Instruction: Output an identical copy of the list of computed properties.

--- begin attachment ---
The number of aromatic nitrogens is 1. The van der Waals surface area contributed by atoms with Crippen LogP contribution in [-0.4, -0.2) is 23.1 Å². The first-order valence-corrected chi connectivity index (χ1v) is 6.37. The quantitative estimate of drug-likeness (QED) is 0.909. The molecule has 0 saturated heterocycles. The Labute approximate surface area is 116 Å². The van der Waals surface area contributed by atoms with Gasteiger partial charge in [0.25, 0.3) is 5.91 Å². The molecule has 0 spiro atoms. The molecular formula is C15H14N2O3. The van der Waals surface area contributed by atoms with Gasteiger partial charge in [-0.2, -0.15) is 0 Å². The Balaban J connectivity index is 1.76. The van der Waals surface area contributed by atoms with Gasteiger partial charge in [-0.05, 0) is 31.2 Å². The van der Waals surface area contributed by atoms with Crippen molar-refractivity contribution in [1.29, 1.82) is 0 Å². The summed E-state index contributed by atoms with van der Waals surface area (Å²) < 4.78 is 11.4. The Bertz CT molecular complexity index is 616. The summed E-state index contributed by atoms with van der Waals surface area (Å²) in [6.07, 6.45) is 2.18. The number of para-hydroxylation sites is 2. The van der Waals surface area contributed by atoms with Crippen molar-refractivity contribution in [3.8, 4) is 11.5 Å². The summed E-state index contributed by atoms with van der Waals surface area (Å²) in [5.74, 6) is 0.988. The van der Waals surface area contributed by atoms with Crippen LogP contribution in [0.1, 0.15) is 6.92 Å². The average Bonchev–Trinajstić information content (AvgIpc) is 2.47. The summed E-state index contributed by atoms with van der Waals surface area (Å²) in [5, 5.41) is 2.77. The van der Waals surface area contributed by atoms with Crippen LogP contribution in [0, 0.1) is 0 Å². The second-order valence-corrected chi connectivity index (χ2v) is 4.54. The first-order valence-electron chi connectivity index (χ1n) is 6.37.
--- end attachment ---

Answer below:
The number of aromatic nitrogens is 1. The van der Waals surface area contributed by atoms with Crippen LogP contribution in [-0.4, -0.2) is 23.1 Å². The first-order valence-corrected chi connectivity index (χ1v) is 6.37. The quantitative estimate of drug-likeness (QED) is 0.909. The molecule has 0 saturated heterocycles. The Labute approximate surface area is 116 Å². The van der Waals surface area contributed by atoms with Gasteiger partial charge in [0.25, 0.3) is 5.91 Å². The molecule has 0 spiro atoms. The molecular formula is C15H14N2O3. The van der Waals surface area contributed by atoms with Gasteiger partial charge in [-0.2, -0.15) is 0 Å². The Balaban J connectivity index is 1.76. The van der Waals surface area contributed by atoms with Gasteiger partial charge in [-0.05, 0) is 31.2 Å². The van der Waals surface area contributed by atoms with Crippen molar-refractivity contribution in [1.29, 1.82) is 0 Å². The summed E-state index contributed by atoms with van der Waals surface area (Å²) < 4.78 is 11.4. The Bertz CT molecular complexity index is 616. The summed E-state index contributed by atoms with van der Waals surface area (Å²) in [6.07, 6.45) is 2.18. The number of para-hydroxylation sites is 2. The van der Waals surface area contributed by atoms with Crippen molar-refractivity contribution in [3.8, 4) is 11.5 Å². The summed E-state index contributed by atoms with van der Waals surface area (Å²) in [5.74, 6) is 0.988. The van der Waals surface area contributed by atoms with Crippen LogP contribution in [0.1, 0.15) is 6.92 Å². The average Bonchev–Trinajstić information content (AvgIpc) is 2.47. The summed E-state index contributed by atoms with van der Waals surface area (Å²) in [5, 5.41) is 2.77. The van der Waals surface area contributed by atoms with Crippen LogP contribution in [0, 0.1) is 0 Å². The second-order valence-corrected chi connectivity index (χ2v) is 4.54. The first-order valence-electron chi connectivity index (χ1n) is 6.37.